As you can see, each of our celebrations for Ridvan over the last 10 years has been very different for the most part. Our family was in different circumstances each year. I was facing different personal situations. My children were at different stages of development. We were in different places, connected with different friends and communities. Sometimes we read the same stories and used the same decorations, but not every year.
Was one year “better” than the other?
Definitely not! Each had its own sweetness and its own challenges, and that’s part of the beauty.
My message to you in writing this post is please enjoy the season of motherhood you are in and find a way to make your Holy Days special, in whatever way you feel is right for you. No guilt or pressure needs to be part of the equation. Holy Day celebrations are not meant to weigh you down with extra expectations of yourself. Do what you feel will touch the heart of your children, and bring joy to yourself as well.
If you are in the stage where you can take on more, try to reach out to a mother who may not be in the same season of life. Take by some treats, send an inspiring quotation, drop off a storybook she can read from, or send a YouTube clip appropriate for her children’s ages. It doesn’t have to be something complicated… it could even be a call or a text… just something to connect and bring the spirit of the occasion.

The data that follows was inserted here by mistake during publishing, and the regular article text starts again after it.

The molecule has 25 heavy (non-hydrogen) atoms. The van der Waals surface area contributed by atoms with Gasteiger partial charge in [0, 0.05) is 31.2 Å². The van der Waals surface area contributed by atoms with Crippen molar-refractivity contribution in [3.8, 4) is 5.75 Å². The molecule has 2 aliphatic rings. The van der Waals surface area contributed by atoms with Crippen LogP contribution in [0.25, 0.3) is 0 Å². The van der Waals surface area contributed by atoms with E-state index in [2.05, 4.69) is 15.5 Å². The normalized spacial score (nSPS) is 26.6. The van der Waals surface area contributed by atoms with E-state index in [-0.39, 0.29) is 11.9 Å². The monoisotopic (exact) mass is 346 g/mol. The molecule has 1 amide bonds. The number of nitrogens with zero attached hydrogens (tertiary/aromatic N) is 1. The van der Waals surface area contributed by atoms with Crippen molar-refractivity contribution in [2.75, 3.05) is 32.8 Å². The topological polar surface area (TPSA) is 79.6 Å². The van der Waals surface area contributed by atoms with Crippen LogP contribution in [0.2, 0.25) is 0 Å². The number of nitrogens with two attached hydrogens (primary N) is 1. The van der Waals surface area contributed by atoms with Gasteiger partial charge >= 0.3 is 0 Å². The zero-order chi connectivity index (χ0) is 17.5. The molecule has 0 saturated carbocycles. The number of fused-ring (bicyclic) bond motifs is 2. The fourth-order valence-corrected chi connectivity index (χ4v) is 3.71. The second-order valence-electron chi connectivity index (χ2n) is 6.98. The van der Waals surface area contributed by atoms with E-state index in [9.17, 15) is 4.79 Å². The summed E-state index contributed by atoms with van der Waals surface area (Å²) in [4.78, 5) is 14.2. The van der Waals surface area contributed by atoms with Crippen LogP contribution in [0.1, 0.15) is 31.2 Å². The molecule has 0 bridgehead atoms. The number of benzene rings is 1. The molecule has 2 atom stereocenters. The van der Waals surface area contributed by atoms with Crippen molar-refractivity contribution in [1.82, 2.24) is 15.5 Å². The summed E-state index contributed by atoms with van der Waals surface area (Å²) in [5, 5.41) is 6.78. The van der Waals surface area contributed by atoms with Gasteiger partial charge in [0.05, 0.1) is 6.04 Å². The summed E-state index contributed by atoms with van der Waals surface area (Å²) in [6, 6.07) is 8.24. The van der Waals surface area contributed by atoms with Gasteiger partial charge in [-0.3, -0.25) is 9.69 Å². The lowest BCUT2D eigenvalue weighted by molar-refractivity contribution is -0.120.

This year “garden treats” made with chocolate cake mix, green dyed coconut “grass” and store-bought worms and roses (pictured above) were perfectly acceptable to create some joy for a family whose beautiful three children are about 4 years younger than mine. I remember those challenging years with a hazy memory and know how hard it was to do anything “extra” while caring for an infant. I wanted to brighten the Ridvan season of my friend that may not have been as “easy” as mine. We didn’t need a whole cake for our family and it was wonderful to be able to get my kids involved with serving someone else. Having the capacity to reach out to another mother was a true blessing and one that made my Holy Day even brighter. It takes a village to raise a child and I personally believe it’s important for all of us to become a part of that village whenever we can. This culture of giving and sharing and accepting help is something that can feel new and scary at times, and at the same time I think it’s really worth exploring more.
We all have a unique journey in this world and our experience of motherhood, as well as our experience of Holy Days, is no exception.
Each year will be different, and that’s part of what makes it fun and exciting. It’s not about what you do, but about how you help the children feel… the joy and connection created.
What season of motherhood are you in? And what is the purpose and spirit you desire for your family’s Holy Day celebrations? Maybe it’s something similar to a photo above or maybe it’s something completely new that we haven’t seen before…
We are all learning about the concept of commemorating these awe-inspiring occasions individually, in our families, and in our communities. It will be interesting to look back in 10 years and see how far we’ve come.